How to whitewash a fireplace – a simple update with a major impact
The ambiance that a fireplace can bring to a home is pretty much unbeatable, and if you’re lucky enough to have a stone fireplace, then I say you’re in luck. But sometimes the beautiful stone fireplaces don’t match our decor, and if there’s one thing I know about decorating and DIY projects, it’s that almost anything can be transformed with paint.
So many times people think they are stuck with how a house looks because they don’t realize that it can be changed (or how easily it can be changed). Painting truly has magical powers, and from transforming furniture to lighting a room, there is almost nothing that cannot be brought to life with a paint bucket (including an outdated fireplace) .
Stone is no exception to this rule, and I’m here to explain how to whitewash a fireplace with a little paint and a little water, so that you can completely give an outdated stone fireplace a modern update. You may be familiar with the term whitewash from old stories about kids painting fences, but it’s certainly still alive and well.
If you are not familiar, whitewash is nothing more than a mixture of water and paint. In many cases, whitewash is a good alternative to painting, as it will give a more discreet and transparent appearance. It is often used to transform stone, and different ratios of paint and water will give different looks. The application process is incredibly easy, and a whitewashed fireplace can easily be completed in a weekend, if not a day.
I used lime to transform our fireplace a few years ago, and the finished product held up incredibly well. I wanted a lighter look for our stone, as ours was made up of brown and orange hues. Of course, I could have completely replaced the stone, but I was not interested in the price and workload of this project. So, I turned to DIY and decided to change the existing stone with lime.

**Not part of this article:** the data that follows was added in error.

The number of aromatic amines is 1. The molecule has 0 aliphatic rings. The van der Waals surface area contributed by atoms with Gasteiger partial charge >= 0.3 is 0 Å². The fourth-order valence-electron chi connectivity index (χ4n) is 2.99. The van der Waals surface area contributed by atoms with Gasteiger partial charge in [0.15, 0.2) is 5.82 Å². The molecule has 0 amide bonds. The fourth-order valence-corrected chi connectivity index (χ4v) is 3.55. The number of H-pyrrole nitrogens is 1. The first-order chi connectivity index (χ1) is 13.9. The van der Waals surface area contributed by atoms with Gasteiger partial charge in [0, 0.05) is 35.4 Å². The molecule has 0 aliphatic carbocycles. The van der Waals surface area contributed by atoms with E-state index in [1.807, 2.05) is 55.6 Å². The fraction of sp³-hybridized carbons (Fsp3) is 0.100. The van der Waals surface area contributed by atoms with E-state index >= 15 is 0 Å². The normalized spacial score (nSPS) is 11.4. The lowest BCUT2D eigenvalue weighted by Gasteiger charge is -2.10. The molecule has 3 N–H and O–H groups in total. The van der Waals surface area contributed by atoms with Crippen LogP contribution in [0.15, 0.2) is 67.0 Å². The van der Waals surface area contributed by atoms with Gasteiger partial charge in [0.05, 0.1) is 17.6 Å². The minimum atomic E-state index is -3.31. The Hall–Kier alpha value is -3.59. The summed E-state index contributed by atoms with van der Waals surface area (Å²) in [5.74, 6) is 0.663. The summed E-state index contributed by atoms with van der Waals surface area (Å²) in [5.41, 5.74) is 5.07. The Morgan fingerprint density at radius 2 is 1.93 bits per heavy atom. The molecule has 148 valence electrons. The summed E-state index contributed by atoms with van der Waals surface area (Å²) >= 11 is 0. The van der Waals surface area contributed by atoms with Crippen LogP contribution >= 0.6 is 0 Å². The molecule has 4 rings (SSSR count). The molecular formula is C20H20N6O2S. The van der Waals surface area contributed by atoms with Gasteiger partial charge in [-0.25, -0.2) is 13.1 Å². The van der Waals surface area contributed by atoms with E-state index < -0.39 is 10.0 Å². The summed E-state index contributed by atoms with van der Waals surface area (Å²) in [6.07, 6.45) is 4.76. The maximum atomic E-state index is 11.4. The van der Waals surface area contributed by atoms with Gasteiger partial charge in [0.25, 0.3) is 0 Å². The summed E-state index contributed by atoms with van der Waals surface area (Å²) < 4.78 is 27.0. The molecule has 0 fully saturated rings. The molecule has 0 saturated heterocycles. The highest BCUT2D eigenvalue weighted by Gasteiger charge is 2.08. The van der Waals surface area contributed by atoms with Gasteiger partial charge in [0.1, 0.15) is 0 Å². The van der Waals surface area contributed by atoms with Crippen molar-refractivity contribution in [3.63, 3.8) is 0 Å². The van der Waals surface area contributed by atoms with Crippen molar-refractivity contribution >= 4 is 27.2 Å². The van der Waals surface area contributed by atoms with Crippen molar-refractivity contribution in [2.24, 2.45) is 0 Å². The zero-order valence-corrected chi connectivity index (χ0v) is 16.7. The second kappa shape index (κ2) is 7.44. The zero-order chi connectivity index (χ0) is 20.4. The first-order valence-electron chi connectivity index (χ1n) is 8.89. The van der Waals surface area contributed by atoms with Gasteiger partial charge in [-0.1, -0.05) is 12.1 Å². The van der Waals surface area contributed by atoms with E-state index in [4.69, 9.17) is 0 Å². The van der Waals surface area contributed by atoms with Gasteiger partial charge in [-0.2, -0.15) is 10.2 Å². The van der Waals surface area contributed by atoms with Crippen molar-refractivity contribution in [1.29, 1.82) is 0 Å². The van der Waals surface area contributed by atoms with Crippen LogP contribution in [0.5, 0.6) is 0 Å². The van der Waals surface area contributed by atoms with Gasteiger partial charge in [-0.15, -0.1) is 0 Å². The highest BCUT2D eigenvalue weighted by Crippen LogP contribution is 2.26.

How to whitewash a fireplace: what you will need
There aren’t a lot of materials you will need to bleach a fireplace. In fact, you may already have them all on hand!
- White paint (wall, ceiling or exterior paint will all work)
- The water
- A paint stirring stick, an old knife or something to mix your white wash solution with
- A brush
- A towel
- A protective canvas
How to whitewash a fireplace: step by step
Step 1: Prepare your workspace
For me, that basically meant placing a drop cloth under the fireplace to catch paint drips. This is a good idea because your white wash will be more liquid than the typical paint.
If your fireplace looks dusty or dirty, you can also cover it lightly with a clean, dry brush to remove any debris or dust, but no need to go crazy.
Step 2: Mix your paint
As I mentioned, whitewash is a mixture of paint and water, and in my particular case, I decided to mix equal parts water with paint. I wanted to keep the process as inexpensive as possible, so I used whatever paint I had on hand. It was a solid white ceiling paint, and it worked well.
The mixing process is as simple as pouring equal parts of paint and water into a larger bucket and stirring until well combined.
Step 3: Apply whitewash to the stone
Then I applied the whitewash mixture to the stone with a brush, dabbing and brushing it over the stone until I got a color I liked. I then took an old towel and wiped the stone a bit here and there to give the stone some dimension.
I continued this process until my stone was covered, and when the first coat was dry I applied another. The stone is porous and will absorb paint, so a few coats may be needed.
If you want to give your stone more dimension, you can also add a little gray paint to your whitewash and stamp the places you want more indented.
Frankly, that’s it!
The good thing about this process is that there really isn’t a right way to do it. This application process depends on how you want your own fireplace to look. If you want a subtle look, apply lightly, and if you want a more opaque look, I recommend applying a few coats and using a thicker whitewash (i.e. adding less water to the painting). Additionally, if the look you are going for is not white, you can brush with other neutral colors like gray or beige as well.
In my case, the finished product was a beautiful, bright fireplace that made a statement in our room in all good ways and fits well into our decor. And as always, the best part about painting is that if you change your mind later, you can still paint over it. I call it a lime win!